IVI 3D Printer | Forum

Schedule Update [Late Sep]

Dear IVIers,

Here is the latest update about the 4 new prototypes. To produce the 4 new prototypes, we worked with 4 main factories, herein referred to as A/B/C/D, to produce the bespoke components. For the standard parts, we bought online.

Standard parts

1. Factory A – Produces all the plastic components of the 4 prototypes, including the shell, the transparent PC frame at the bottom, the base, the filament box, etc.

Plastic components

2. Factory B – Produces 2 sets of the components that need to be CNC machined, including the supporting column, timing belt fixture, hexagon print head base, aluminum alloys work table for the CNC module, etc.

CNC components

3. Factory C & D – Produces the other 2 sets of CNC machined components. C is in charge of the easier components while D is in charge of the difficult ones.

Upper frame without shell

Upper frame with shell

This decision is made after an overall consideration and inspection of each factory’s scale, lead time, price, professionalism, standardization, etc. As of today, we have received 95% of the components from factory B, C, & D, and 1 set of the plastic components from A, except the transparent PC frame at the bottom. All of these components have been verified and passed our first-round test.

The problem we are facing now is that we need another 3 sets of plastic components and 4 pcs of transparent PC base. Factory A did produce most of the plastic components, but they cannot meet our standards and failed our test so we didn’t take those components. After this cooperation, we realized that factory A cannot meet our standards both in terms of yield rate and the degree of cooperation. We found the quality problem about one week ago and asked them to modify accordingly yet they failed and refused to modify again. To avoid the similar problem, we are outsourcing the rest of the 3 sets of plastic components to two different factories, factory E & F. Factory E will produce 1 set and factory F will produce 2 sets. We are expecting to get the rest of the components ready for the 4 prototypes in about 7 to 10 days’ time. In the meantime, we will start assembling the upper parts of the prototype and drafting the assembly process.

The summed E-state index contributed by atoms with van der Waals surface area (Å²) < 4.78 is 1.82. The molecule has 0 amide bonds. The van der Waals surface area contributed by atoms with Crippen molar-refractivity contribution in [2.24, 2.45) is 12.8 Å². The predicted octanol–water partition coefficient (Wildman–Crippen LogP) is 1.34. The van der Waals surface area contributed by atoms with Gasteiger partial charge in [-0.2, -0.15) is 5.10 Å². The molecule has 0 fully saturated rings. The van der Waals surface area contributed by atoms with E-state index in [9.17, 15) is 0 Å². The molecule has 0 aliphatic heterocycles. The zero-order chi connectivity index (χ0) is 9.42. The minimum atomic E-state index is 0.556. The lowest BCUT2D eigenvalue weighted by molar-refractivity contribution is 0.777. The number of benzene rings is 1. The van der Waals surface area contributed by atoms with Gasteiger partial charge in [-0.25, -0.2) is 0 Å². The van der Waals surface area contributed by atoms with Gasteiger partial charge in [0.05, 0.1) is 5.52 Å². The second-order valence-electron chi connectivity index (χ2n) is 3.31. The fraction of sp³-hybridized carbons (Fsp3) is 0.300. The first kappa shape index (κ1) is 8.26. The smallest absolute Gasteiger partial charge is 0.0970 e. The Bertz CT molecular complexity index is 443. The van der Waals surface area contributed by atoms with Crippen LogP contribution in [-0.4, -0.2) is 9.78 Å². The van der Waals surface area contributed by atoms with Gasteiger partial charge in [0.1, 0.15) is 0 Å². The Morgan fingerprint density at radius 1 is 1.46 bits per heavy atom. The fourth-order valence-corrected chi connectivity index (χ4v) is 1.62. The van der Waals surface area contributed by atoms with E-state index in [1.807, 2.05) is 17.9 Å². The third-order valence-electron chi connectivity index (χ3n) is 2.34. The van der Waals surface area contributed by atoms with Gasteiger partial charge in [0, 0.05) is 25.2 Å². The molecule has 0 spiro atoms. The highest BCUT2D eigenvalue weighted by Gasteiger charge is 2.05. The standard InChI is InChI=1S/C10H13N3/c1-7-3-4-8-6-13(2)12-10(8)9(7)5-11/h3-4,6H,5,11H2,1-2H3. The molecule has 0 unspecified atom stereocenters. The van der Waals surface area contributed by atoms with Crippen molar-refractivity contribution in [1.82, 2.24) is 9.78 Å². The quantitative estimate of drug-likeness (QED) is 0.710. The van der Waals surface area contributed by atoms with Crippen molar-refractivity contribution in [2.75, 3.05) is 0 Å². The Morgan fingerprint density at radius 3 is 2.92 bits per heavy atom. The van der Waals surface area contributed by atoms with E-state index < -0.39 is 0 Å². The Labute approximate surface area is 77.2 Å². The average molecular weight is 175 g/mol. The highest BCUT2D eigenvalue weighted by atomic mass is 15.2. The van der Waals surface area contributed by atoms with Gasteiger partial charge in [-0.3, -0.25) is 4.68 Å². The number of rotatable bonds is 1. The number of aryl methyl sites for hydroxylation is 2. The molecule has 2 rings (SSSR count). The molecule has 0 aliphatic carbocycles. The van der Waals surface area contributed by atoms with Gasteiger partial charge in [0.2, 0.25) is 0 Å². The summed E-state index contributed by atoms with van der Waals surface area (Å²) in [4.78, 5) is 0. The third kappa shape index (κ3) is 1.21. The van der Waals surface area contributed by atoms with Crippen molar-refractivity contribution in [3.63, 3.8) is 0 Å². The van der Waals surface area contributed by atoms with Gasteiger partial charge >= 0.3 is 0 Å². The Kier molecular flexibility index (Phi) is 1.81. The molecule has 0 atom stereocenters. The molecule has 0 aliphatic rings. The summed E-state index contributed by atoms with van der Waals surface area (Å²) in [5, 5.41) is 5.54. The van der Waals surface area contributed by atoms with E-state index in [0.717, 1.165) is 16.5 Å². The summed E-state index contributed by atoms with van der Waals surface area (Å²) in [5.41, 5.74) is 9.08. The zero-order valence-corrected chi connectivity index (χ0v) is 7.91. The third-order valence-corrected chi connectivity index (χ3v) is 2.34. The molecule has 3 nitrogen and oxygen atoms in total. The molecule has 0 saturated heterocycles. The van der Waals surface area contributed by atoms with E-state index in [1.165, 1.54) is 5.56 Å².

When cooperating with factory B, C & D, we also found two major problems.

1. The lead time. Usually, there are 3 days to 1 week’s delay in the promised lead time. If there is any major quality problem or processing mistakes, the delay could be longer. The actual reliability, responsiveness, and punctuality of a supplier can only be verified after we have worked with them. This time, factory B & D have all past our standards and we will continue working with them when producing the 20 units.

2. The yield rate. The yield rate is another key factor when choosing the supplier. In this cooperation, some of the defective components were caused because our instructions or requirements were not clearly expressed to the supplier. Our engineers and purchasing staff will be more careful in the future to avoid similar problems. Some other quality problems were caused by the processing process of the factory. This can be solved by a) choosing the right supplier that has a high standard themselves; b) working closely with the supplier to ensure and improve the yield rate gradually. We will have a more fixed yield rate standard when we start the trial production of the 20 units.

Below is our testing plan for the following month.

1. Testing period: The prototype testing will last for at least 30 days to ensure its comprehensiveness. It will be divided into 4 stages, and every stage will last for about 1 week.

2. Testing segments: Static testing, motion testing, and printing testing.

A. Static testing includes printer dimension, assembly positioning, printer rigidity, control board (ESD & temperature resistance), sensor signal, continuous extrusion test of the extruder and print head, power port plug test, pogo-pins test, aging test of the laser diode, the filament feeder sensor, and power switch, repeatability of the closed-loop motor, etc.